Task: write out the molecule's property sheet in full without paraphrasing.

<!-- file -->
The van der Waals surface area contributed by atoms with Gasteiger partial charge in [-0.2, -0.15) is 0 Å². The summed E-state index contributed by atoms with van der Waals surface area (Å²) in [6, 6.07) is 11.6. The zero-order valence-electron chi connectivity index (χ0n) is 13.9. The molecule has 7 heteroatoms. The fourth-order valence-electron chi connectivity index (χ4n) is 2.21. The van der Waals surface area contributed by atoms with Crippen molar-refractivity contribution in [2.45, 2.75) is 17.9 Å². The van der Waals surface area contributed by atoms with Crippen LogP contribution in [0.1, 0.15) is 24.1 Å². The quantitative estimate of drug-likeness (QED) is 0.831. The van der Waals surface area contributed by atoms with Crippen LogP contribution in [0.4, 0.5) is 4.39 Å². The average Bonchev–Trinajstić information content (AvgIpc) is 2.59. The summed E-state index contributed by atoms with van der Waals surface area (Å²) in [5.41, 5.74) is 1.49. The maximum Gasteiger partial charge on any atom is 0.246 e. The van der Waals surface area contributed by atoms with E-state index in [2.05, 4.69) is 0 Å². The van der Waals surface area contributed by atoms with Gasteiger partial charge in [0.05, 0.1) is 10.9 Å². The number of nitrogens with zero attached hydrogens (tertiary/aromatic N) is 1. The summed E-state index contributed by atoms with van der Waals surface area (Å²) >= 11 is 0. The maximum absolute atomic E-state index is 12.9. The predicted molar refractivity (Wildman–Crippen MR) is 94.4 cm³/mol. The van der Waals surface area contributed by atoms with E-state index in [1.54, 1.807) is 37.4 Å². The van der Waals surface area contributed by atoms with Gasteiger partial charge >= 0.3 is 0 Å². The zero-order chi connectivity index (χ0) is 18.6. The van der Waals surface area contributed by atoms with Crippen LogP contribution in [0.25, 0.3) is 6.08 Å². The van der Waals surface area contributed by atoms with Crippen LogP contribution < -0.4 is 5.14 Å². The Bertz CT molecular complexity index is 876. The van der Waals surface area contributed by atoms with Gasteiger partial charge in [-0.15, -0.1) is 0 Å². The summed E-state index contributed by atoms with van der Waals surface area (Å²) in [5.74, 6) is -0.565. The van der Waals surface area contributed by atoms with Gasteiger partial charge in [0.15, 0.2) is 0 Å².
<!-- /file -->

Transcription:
The van der Waals surface area contributed by atoms with Gasteiger partial charge in [-0.2, -0.15) is 0 Å². The summed E-state index contributed by atoms with van der Waals surface area (Å²) in [6, 6.07) is 11.6. The zero-order valence-electron chi connectivity index (χ0n) is 13.9. The molecule has 7 heteroatoms. The fourth-order valence-electron chi connectivity index (χ4n) is 2.21. The van der Waals surface area contributed by atoms with Crippen molar-refractivity contribution in [2.45, 2.75) is 17.9 Å². The van der Waals surface area contributed by atoms with Crippen LogP contribution in [0.1, 0.15) is 24.1 Å². The quantitative estimate of drug-likeness (QED) is 0.831. The van der Waals surface area contributed by atoms with Crippen LogP contribution in [0.4, 0.5) is 4.39 Å². The average Bonchev–Trinajstić information content (AvgIpc) is 2.59. The summed E-state index contributed by atoms with van der Waals surface area (Å²) in [5.41, 5.74) is 1.49. The maximum Gasteiger partial charge on any atom is 0.246 e. The van der Waals surface area contributed by atoms with E-state index in [2.05, 4.69) is 0 Å². The van der Waals surface area contributed by atoms with Gasteiger partial charge in [0.05, 0.1) is 10.9 Å². The number of nitrogens with zero attached hydrogens (tertiary/aromatic N) is 1. The summed E-state index contributed by atoms with van der Waals surface area (Å²) >= 11 is 0. The maximum absolute atomic E-state index is 12.9. The predicted molar refractivity (Wildman–Crippen MR) is 94.4 cm³/mol. The van der Waals surface area contributed by atoms with E-state index in [1.54, 1.807) is 37.4 Å². The van der Waals surface area contributed by atoms with Gasteiger partial charge >= 0.3 is 0 Å². The zero-order chi connectivity index (χ0) is 18.6. The van der Waals surface area contributed by atoms with Crippen LogP contribution in [0.25, 0.3) is 6.08 Å². The van der Waals surface area contributed by atoms with Crippen LogP contribution < -0.4 is 5.14 Å². The Bertz CT molecular complexity index is 876. The van der Waals surface area contributed by atoms with Gasteiger partial charge in [-0.15, -0.1) is 0 Å². The summed E-state index contributed by atoms with van der Waals surface area (Å²) in [5.74, 6) is -0.565. The van der Waals surface area contributed by atoms with Gasteiger partial charge in [0.15, 0.2) is 0 Å².